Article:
What Matt Reeves has done with Dawn of the Planet of the Apes, and now War For the Planet of the Apes, has been remarkable. Look, even if the Apes films aren’t your favorite things (but, it seems, most people do like them), the fact that Matt Reeves got a major movie studio to go along with his distinct vision of what these movies should be is almost unheard of these days for a major franchise.
And his direct vision was always to make Andy Serkis’ Caesar the main character of these movies. And, to be honest, it’s kind of crazy that it works.
Before joining Dawn of the Planet of the Apes late in pre-production, Reeves had eschewed franchises. He’d had success with Cloverfield and Let Me In, but wanted to avoid tentpole movies for this very reason. He didn’t want to lose control. But with Apes, that never happened, even being allowed to rewrite major amounts of Dawn late in the process to give the apes a bigger role.
Now, Reeves is moving on to The Batman, starring Ben Affleck. For a director who say he’s avoiding franchises, he’s sure doing a lot of franchises now But will Reeves have the same kind of control with The Batman as he did on Apes? Ahead, he explains.
Also, when I met with Reeves at Fox’s News Corp headquarters in New York City, we were joined by Oscar-winning effects supervisors Dan Lemmon and Joe Letteri, who just may have don’t their finest work on War For the Planet of the Apes.
I cannot believe this movie exists.
Reeves: It doesn’t exist. But I’m glad you came here. How did you mean?
That it’s this summer blockbuster movie made in this way…
Reeves: Okay. Yeah, that’s very true…
That looks like it is very much a person’s vision of what this movie should be.
Reeves: I feel like that has been the gift of this particular franchise at this particular moment for me personally. And it’s actually the reason why up until doing Dawn I had resisted doing any franchise films, even though I’d been offered a few. Because I’d only made small movies. And even Cloverfield, which was a small movie, was really an independent movie, which we made that Paramount released.
After Cloverfield, did they want you to make that into a traditional franchise? I realize it is, but more of a direct sequel?
Reeves: Actually, that was J.J.’s idea. We were originally going to do a sequel, and then because I started getting involved in Apes and J.J. was doing Star Wars and Drew [Goddard] was doing The Martian and everything – we just had never had come together on what exactly to do. And then one day, J.J. called Drew and me and said, “Guys, I know we’ve been trying to figure out this movie – and by the way, this wouldn’t keep us from doing that movie one day – but I have this idea that Cloverfield might not just be a literal sort of continuation of the story, but might be a kind of universal stories, almost like a Twilight Zone kind of thing.”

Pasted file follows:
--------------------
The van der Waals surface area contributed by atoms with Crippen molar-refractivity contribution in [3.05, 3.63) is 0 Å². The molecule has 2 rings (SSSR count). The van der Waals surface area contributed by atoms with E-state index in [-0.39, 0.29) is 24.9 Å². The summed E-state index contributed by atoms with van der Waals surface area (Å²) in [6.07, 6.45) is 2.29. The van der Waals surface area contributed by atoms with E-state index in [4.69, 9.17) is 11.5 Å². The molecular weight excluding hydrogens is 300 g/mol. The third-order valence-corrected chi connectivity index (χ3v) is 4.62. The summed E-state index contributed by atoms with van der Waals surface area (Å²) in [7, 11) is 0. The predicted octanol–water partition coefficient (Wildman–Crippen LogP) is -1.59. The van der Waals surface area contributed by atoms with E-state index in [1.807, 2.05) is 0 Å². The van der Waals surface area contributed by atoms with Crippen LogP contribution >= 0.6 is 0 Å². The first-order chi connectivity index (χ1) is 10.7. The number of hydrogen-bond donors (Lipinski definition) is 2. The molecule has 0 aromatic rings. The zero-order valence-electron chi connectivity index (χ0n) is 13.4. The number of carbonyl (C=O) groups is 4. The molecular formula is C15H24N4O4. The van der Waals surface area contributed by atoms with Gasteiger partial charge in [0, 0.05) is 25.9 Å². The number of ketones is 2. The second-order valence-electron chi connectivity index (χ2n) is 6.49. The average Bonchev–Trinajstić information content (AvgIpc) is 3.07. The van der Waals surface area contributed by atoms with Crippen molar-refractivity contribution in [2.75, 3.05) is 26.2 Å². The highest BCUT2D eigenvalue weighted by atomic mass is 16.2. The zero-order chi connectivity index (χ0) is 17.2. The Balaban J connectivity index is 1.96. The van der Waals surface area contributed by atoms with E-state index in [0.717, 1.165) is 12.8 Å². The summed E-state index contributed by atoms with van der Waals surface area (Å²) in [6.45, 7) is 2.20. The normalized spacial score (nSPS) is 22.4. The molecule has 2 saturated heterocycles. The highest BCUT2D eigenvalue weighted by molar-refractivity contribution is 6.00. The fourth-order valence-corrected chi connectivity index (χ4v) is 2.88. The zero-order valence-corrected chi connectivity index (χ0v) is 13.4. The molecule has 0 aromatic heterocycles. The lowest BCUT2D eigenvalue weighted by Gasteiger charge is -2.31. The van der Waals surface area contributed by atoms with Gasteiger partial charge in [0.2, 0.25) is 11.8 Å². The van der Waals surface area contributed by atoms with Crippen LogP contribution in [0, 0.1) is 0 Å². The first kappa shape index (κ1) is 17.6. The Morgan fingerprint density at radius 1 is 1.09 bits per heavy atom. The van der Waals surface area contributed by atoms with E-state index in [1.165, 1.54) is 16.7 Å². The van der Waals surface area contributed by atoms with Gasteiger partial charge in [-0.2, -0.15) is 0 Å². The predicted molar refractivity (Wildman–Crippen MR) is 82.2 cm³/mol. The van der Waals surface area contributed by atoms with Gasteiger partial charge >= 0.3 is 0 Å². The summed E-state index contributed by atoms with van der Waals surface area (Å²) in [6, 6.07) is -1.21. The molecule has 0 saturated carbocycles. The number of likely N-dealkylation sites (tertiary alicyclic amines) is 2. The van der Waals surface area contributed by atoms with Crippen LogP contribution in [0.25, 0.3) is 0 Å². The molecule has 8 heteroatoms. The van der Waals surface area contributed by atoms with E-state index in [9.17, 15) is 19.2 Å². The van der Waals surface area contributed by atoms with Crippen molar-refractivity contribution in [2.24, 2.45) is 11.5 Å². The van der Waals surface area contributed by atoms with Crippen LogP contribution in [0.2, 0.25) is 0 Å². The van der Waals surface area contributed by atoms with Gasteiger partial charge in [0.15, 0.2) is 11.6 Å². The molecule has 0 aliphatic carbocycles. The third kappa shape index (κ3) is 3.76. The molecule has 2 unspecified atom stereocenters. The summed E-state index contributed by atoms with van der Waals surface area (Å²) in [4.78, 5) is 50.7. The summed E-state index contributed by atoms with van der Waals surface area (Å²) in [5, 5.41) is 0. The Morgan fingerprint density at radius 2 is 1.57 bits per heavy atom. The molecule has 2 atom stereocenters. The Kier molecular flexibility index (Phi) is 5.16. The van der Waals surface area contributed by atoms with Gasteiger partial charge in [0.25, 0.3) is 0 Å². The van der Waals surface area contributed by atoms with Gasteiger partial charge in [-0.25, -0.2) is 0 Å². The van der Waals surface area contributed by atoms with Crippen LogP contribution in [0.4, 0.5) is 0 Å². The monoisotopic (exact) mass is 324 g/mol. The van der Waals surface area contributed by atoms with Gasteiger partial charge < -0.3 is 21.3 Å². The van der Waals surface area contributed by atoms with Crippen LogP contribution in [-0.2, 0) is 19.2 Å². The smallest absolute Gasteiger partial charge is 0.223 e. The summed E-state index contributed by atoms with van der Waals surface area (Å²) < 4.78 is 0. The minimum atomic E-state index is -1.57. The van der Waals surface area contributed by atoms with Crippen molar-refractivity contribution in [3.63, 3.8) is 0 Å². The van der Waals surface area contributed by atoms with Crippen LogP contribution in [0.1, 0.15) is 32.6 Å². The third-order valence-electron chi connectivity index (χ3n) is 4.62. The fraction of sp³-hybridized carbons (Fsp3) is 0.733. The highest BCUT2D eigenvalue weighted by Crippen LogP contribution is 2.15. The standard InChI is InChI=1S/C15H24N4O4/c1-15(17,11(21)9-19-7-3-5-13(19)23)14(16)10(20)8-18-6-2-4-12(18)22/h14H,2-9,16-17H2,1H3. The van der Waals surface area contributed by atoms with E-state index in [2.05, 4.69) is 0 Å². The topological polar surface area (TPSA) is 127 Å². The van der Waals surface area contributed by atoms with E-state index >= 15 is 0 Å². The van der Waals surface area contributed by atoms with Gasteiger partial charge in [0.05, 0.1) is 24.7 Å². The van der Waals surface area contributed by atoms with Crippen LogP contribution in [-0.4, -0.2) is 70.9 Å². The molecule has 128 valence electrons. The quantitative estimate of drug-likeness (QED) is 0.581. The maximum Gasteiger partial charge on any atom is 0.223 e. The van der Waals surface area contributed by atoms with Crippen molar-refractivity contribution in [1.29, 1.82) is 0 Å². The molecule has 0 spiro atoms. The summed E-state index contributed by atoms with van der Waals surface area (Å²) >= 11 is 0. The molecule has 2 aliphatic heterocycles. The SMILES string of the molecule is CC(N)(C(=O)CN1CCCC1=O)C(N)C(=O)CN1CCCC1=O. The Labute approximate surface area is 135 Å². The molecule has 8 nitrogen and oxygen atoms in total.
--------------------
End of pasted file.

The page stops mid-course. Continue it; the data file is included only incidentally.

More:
Well, you say you’ve tried to avoid this, and now here you are.
Reeves: Well, what I try to do with whatever I do is find a personal way in. And I have to say that the amazing thing is that with both of these movies – like they let me make these movies, and they were incredible partners. And I think it has very much to do with, certainly, the fact that Weta was able to do what they were able to do in Rise. Like, what an incredible thing: To have that level of emotional identification with a CG character meant that the subject of these movies – and combined with the idea that this is really what Planet of the Apes is – is human nature. So you get to explore ourselves by holding a mirror up to ourselves, looking at ourselves as reflected in these photo-real apes. I get to do something that feels very personal, and it does feel different from the spectacle of so many other movies that are at this time – toward what you’re saying about this movie, that it exists is so strange…
In a good way.
Reeves: Oh, I hear you. But usually what happens is, at this time of year, is that the movies that come out have some level of action or spectacle that is so sort of grand that you can’t get it in any other sort of form of movie, or that there’s like super powers or some sort of thing. But here, the spectacle is this emotional relationship.